Despite being an essential aspect of growing your company, most people do not enjoy hiring new staff. The reason for this is simple: it can be a difficult and stressful process for you and your team to find, train, and get used to working with a new coworker. To smooth transitions and ensure your newest team member is the best possible fit for the position, it helps to start by asking the right questions during the interview. The more difficult questions will tell you the most about a prospect so here is a list of 10 great but tough questions to ask during your next interview. We’ve also included some ideas about what to look for in an answer.
1) What is your biggest weakness (that is actually a weakness)?
This question has been used for many years and in virtually all industries and many people have taken to turning it into another chance to self-promote and making it seem like a worthless question to ask. Make it clear you want a real answer and see what they say: we’re looking for honesty and self-awareness here. The best answers will include ways in which they are trying to improve upon an actual fault.
2) How would you handle a coworker or boss who consistently stole credit for your ideas?
Most people do not enjoy office drama and it is important to get an idea of how your prospects might handle difficult situations with their coworkers. The answer they provide can help to identify their attitude towards recognition and internal competitiveness. Good answers should include non-confrontational strategies but also demonstrate a desire to be recognized for their contributions. Prospects who appear too unconcerned with receiving due credit may be lying or simply demonstrating a lack of ambition.
3) Would you rather work for a boss with a hands-on approach or one who lets you take the reins?
Unless your prospect has inside information on the management style of their potential supervisor(s), the way they answer this question can be extremely telling. A good answer should emphasize flexibility and an ability to work with their supervisor in the way the supervisor desires. Good prospects will likely describe a strategy to identify the work habits of their boss and incorporate that in their own habits.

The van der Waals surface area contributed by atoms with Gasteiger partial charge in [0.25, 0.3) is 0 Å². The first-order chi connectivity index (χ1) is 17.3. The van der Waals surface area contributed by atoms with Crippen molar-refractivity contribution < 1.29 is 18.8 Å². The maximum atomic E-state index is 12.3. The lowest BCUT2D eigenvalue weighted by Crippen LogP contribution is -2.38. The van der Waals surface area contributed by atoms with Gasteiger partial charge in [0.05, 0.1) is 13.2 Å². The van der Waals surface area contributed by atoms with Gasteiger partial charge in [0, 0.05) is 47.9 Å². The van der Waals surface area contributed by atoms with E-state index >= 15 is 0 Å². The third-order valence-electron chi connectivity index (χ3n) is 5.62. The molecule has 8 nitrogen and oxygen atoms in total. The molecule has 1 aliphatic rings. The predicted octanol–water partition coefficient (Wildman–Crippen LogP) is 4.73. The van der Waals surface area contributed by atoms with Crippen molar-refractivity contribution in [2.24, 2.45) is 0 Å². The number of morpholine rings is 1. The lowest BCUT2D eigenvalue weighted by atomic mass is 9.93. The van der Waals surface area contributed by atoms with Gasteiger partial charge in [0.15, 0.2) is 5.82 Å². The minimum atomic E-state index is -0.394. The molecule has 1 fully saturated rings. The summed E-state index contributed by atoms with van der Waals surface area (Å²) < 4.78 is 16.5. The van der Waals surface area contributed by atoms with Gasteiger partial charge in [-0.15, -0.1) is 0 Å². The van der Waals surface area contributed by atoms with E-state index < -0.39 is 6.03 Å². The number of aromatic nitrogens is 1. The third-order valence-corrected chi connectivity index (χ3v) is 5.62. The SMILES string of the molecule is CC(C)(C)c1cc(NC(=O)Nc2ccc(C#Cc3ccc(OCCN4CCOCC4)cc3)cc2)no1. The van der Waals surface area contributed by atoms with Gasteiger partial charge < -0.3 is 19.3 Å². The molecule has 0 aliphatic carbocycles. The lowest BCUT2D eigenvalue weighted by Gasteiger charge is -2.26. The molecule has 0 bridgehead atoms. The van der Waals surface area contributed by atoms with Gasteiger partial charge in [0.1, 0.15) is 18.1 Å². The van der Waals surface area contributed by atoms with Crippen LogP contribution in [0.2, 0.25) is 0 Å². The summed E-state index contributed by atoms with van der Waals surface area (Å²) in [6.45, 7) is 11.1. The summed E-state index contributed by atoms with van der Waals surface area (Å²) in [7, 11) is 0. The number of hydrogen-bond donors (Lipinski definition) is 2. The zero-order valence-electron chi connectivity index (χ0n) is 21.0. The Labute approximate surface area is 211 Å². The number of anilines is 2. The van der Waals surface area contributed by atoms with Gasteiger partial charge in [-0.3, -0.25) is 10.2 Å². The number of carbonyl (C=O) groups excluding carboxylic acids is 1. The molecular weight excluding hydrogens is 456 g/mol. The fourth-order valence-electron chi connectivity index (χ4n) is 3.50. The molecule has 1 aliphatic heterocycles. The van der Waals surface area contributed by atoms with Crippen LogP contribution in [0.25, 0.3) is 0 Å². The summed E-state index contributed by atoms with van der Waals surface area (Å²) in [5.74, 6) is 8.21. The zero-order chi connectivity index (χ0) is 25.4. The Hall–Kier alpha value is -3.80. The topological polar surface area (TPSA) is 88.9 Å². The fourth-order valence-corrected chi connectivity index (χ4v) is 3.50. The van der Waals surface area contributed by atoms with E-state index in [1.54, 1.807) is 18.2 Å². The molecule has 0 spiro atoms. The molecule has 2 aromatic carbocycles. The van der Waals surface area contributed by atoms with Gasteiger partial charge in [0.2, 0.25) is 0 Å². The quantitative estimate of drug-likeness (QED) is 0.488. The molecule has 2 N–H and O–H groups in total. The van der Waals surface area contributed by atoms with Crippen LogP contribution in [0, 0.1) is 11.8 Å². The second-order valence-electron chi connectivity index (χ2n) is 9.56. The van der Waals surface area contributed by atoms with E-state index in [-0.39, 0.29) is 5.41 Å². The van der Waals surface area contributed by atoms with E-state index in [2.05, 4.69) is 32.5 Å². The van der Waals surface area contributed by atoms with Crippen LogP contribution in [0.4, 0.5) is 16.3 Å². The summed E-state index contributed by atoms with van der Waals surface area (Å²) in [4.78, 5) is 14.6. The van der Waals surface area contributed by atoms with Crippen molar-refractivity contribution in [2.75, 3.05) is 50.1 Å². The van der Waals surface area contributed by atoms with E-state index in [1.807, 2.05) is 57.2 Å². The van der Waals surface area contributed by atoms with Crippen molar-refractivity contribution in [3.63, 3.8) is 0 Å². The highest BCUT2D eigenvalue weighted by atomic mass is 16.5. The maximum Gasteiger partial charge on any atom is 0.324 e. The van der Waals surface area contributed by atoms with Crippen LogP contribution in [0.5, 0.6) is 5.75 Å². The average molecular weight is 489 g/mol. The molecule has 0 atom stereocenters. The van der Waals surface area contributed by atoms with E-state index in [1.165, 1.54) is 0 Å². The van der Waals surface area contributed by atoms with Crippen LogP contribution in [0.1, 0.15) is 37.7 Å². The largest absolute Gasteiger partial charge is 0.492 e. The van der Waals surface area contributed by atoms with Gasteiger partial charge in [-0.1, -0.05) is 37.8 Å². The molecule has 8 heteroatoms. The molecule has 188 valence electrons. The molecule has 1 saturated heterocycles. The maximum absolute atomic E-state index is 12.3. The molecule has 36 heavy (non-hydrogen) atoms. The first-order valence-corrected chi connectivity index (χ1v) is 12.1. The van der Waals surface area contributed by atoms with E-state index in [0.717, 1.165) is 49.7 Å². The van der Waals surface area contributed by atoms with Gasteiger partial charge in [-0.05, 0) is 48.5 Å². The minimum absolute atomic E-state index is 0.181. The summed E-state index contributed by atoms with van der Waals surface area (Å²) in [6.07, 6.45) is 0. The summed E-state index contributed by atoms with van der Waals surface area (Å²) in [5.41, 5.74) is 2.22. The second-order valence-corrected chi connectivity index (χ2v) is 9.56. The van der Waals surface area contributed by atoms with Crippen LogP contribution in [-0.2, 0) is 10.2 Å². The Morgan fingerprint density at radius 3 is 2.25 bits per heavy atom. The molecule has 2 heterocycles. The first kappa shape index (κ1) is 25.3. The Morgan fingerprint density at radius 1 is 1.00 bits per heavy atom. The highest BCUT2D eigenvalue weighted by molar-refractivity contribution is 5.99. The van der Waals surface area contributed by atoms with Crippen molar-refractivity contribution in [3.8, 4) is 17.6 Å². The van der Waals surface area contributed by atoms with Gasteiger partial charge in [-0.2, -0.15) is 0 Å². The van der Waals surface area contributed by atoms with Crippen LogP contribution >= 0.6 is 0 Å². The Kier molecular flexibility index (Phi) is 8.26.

4) Describe your dream job. (Or describe your idea of job hell.)
Both of these questions really address the same topic and it is up to you which one you prefer to use. Asking a prospect about their dream job can help you establish how interested they are in the position and how committed they will be in the long run. It will grant insight into their motivations and goals and allow you an opportunity to judge how well their aspirations fit the role you are considering giving them in your company. Inquiring about the opposite can allow you to establish what parts of the job they may be averse or tasks they may baulk at. Try to read between the lines and see what they are really saying: an admission that they dislike monotony may be a sign that they grow bored easily, for example.
5) What if you work there for several years and do not receive a promotion?
Good employees will have a balance of ambitiousness and practicality. They will want to succeed and be recognized when they do a good job but they will not expect a gold star for each task or assignment. Establishing your prospects attitudes towards promotion is key to deciding if they will fit within your companies’ structure. An ideal prospect will be happy to grow in their position, learn new things and implement their learning for the benefit of the company; they will be less focused on rewards and more focused on their role in the success of the business. Ambitiousness and a drive to take on new responsibilities to better serve the company is great. Being motivated only by the possibility of advancement is not
These are only a handle of ideas to get you started. Think about what information you would love to have had about your current or past employees before you hired them and frame your questions to address those issues.